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Think Naked Attraction is shocking? Here are Europe’s strangest reality TV shows

While the US loves its drama, European reality TV can be as simple as birds hanging out in a cafe.
While the US loves its drama, European reality TV can be as simple as birds hanging out in a cafe. Copyright Canva
Copyright Canva
By Anca Ulea
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From a livestream of birds eating seeds to a competition to see who can make the best porno, here are our picks for Europe's strangest reality TV shows.


Americans recently discovered the X-rated British reality show Naked Attraction, and the controversial dating show has caused a fuss across the pond for its full-frontal nudity and outrageous premise.

Each episode of the series has an eligible bachelor(ette) choose between six potential flames. But the only thing they have to base their decision on are the contenders’ naked bodies, which are slowly revealed from the bottom up, as a curtain is raised over three rounds.

After the third round’s face reveal, a winner is chosen to go on a (fully clothed) date with the “picker”.

The British show has been airing on broadcaster Channel 4 since 2016, and over the years the British public has become somewhat immune to its gratuitous nudity.

But when Naked Attraction made its stateside debut on Max (formerly HBO Max) late last month, it didn’t take long for Americans to flood social media with reactions to the show – both intrigued and horrified.

The shock and awe was met mostly with amusement by British viewers, some of whom called the show “the greatest UK export”.

All the hubbub related to the show got us thinking – what other European shows would make our American friends lose their minds?

After much brainstorming, Euronews Culture has put together a selection of European reality shows – past and present – that would leave Americans shocked, or at least scratching their heads.

Passie in de polder (Passion in the Polder) - Netherlands

The Dutch have a number of reality shows that flirt with the obscene – from the X-rated “Seks voor de Buch” (Sex for the sake of it), where contestants get to live out their wildest sexual fantasies, to “Spuiten en Slikken” (Shooting up and swallowing), a sort of educational programme where both hosts and guests try different drugs and sexual kinks on camera.

The most fun (in our opinion) is “Passie in de Polder” (Passion in the Polder), a competition show which first aired in 2012 and pinned six up-and-coming porn producers against each other as they try to break into the industry by making a typically-Dutch porn film.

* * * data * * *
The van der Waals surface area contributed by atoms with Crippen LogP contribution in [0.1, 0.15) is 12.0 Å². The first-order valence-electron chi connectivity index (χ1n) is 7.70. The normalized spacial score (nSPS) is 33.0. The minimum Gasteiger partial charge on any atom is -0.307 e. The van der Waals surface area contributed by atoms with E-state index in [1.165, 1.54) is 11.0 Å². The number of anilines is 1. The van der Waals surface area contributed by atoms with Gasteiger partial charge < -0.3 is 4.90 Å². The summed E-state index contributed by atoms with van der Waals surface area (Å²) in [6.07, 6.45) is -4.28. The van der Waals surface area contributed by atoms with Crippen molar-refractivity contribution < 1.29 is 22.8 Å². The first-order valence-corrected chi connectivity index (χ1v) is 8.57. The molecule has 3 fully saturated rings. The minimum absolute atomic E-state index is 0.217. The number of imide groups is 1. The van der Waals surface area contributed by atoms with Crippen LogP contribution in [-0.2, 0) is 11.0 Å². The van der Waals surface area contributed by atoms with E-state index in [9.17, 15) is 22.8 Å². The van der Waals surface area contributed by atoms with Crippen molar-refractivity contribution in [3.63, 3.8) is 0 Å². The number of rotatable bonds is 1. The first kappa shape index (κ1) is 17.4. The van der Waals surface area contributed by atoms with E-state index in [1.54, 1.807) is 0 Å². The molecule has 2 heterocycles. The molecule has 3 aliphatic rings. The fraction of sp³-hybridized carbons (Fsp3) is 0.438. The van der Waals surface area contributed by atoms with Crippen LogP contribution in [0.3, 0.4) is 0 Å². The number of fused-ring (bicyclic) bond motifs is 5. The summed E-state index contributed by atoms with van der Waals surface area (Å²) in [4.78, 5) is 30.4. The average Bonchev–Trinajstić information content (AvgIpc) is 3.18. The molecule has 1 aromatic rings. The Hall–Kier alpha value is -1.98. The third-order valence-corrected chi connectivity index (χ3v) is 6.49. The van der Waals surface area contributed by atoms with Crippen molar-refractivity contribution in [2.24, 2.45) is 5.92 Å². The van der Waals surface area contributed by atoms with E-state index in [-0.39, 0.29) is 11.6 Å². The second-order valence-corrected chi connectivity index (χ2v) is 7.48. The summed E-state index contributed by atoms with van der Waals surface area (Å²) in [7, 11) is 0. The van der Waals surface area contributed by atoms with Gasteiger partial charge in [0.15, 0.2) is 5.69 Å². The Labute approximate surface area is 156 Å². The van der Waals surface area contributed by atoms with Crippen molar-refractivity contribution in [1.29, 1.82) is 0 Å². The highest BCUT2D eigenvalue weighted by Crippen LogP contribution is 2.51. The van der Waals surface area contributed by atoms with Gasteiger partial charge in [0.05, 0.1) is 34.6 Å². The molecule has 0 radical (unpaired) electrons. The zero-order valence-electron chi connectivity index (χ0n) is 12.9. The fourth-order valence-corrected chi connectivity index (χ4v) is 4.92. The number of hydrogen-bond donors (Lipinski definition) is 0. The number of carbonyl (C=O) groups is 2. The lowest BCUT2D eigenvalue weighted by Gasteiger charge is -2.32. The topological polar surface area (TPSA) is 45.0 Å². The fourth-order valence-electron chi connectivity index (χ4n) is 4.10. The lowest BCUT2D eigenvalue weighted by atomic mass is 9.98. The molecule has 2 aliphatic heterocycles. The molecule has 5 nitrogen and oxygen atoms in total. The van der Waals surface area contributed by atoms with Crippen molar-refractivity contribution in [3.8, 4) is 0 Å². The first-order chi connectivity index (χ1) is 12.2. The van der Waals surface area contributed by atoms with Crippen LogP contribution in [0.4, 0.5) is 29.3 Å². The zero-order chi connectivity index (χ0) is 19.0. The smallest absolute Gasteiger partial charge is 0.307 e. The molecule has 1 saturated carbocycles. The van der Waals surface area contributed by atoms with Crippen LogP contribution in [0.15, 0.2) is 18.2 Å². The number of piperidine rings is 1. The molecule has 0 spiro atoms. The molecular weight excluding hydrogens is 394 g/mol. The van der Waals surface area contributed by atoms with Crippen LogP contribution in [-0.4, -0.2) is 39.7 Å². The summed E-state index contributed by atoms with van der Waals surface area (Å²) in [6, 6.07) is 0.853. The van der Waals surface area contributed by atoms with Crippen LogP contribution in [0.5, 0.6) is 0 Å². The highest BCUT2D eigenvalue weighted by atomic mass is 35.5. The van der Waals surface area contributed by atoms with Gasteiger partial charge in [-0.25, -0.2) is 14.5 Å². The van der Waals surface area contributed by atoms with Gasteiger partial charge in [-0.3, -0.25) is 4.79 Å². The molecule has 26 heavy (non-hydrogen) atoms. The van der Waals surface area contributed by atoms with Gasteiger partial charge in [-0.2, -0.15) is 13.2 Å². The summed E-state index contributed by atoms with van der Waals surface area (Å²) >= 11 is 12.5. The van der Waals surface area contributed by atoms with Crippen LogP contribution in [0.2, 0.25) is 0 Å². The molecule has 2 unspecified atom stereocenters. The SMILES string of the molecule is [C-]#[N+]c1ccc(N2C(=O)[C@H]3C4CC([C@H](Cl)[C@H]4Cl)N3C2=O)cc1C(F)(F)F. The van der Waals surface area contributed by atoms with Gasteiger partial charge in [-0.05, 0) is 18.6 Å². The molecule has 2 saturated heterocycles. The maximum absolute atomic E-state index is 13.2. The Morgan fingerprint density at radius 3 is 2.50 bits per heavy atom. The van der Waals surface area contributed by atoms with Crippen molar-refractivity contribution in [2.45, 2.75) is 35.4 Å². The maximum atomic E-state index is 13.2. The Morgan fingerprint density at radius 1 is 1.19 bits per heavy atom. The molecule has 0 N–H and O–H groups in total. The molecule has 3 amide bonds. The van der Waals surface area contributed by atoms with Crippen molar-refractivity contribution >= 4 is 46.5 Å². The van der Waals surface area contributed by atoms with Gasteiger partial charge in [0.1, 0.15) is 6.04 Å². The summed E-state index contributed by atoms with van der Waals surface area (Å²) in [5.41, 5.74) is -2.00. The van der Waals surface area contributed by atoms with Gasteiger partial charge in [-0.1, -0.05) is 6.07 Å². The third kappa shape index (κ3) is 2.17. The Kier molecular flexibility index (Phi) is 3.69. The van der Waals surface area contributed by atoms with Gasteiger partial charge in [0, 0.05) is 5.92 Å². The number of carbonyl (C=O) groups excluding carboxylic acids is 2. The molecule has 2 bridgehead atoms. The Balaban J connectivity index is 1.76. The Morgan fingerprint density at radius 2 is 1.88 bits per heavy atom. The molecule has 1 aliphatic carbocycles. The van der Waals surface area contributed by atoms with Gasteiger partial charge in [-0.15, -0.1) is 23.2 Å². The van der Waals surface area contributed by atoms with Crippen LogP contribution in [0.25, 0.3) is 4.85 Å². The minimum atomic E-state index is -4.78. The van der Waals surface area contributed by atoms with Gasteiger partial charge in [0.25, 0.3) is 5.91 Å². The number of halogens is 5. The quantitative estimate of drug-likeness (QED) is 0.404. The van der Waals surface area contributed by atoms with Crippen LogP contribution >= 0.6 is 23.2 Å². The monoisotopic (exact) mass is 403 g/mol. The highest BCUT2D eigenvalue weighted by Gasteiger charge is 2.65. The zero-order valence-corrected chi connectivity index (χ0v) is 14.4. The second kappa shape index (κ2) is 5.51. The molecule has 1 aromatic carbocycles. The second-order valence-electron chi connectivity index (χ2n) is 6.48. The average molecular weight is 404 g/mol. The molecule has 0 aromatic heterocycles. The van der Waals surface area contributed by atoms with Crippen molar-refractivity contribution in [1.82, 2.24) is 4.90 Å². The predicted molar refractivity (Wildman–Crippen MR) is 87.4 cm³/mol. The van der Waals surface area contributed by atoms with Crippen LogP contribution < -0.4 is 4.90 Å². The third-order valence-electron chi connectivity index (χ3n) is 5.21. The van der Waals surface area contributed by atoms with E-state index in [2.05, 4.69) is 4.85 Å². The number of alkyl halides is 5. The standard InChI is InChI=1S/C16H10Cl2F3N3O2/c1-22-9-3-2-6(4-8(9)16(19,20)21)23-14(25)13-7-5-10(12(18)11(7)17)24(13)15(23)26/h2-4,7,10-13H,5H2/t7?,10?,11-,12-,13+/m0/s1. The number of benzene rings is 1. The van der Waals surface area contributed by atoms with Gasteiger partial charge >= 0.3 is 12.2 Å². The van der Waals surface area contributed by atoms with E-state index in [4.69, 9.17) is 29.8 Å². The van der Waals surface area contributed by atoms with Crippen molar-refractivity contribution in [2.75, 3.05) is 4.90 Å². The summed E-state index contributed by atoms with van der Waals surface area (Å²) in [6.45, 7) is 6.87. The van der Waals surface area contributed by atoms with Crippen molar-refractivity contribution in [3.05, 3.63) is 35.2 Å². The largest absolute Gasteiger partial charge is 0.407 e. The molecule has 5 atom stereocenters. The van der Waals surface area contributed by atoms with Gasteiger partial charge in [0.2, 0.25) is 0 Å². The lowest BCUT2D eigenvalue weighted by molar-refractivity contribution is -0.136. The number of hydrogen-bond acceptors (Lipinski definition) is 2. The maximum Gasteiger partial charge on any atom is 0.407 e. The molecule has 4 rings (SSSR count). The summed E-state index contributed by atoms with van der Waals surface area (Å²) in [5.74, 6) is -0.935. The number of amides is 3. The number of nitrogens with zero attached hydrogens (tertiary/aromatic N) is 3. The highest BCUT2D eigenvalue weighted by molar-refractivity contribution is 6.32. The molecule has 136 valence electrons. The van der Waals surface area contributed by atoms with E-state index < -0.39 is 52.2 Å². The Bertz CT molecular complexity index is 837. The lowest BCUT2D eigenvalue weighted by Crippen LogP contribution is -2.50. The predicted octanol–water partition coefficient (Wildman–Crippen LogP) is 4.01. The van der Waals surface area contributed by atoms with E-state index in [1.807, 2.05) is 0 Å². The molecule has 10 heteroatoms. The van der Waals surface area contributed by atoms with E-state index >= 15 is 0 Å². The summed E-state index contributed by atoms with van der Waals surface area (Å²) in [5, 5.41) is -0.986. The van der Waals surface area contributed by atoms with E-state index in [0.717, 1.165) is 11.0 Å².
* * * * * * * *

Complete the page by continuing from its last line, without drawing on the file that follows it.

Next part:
Cameras followed the producers and actors as they planned for and shot their porno – with long shots and conveniently-placed foliage hiding anything too graphic.

The producer who made the best porno won a professional video camera to follow their adult film dreams.

In 2019, a similar programme in the UK called “Mums Make Porn” featured a group of mothers who made their own “ethical” porn films and then watched them in a cinema with their children.

That one got some puzzled and even horrified reactions from the British public.

Adam Recherche Eve (Adam Seeks Eve) - France

What if we made a dating show on a deserted island, where everyone was naked? France answered that question in 2015 in the short-lived reality show called “Adam Recherche Eve” (Adam Seeks Eve).


Single contestants meet each other for the first time in their birthday suits, then go on dates and do activities together on the island – like giving each other massages.

Once they get to know each other, to spice things up, another potential mate is thrown into the equation, who's also butt naked.

The contestant would have to choose between the two love interests and then, back in the real world, they’d decide whether to continue their relationship with clothes on. 

French viewers sent in so many complaints about the sexual nature of this show – even though everything below the belt was blurred – that the country’s TV regulator warned its producers to cool it or else the show would get bumped from its prime time slot.


Viewership dropped by more than half over the course of the season, and "Adam Recherche Eve" was unsurprisingly cancelled.

Sex Box - UK

We could fill an encyclopaedia with all the strange British reality TV shows, but if we’re sticking to the theme of cringey sex stuff, we can’t not mention “Sex Box”.

The show, which aired for two seasons in 2013 and 2016, billed itself as a brutally honest look at the most intimate parts of relationships.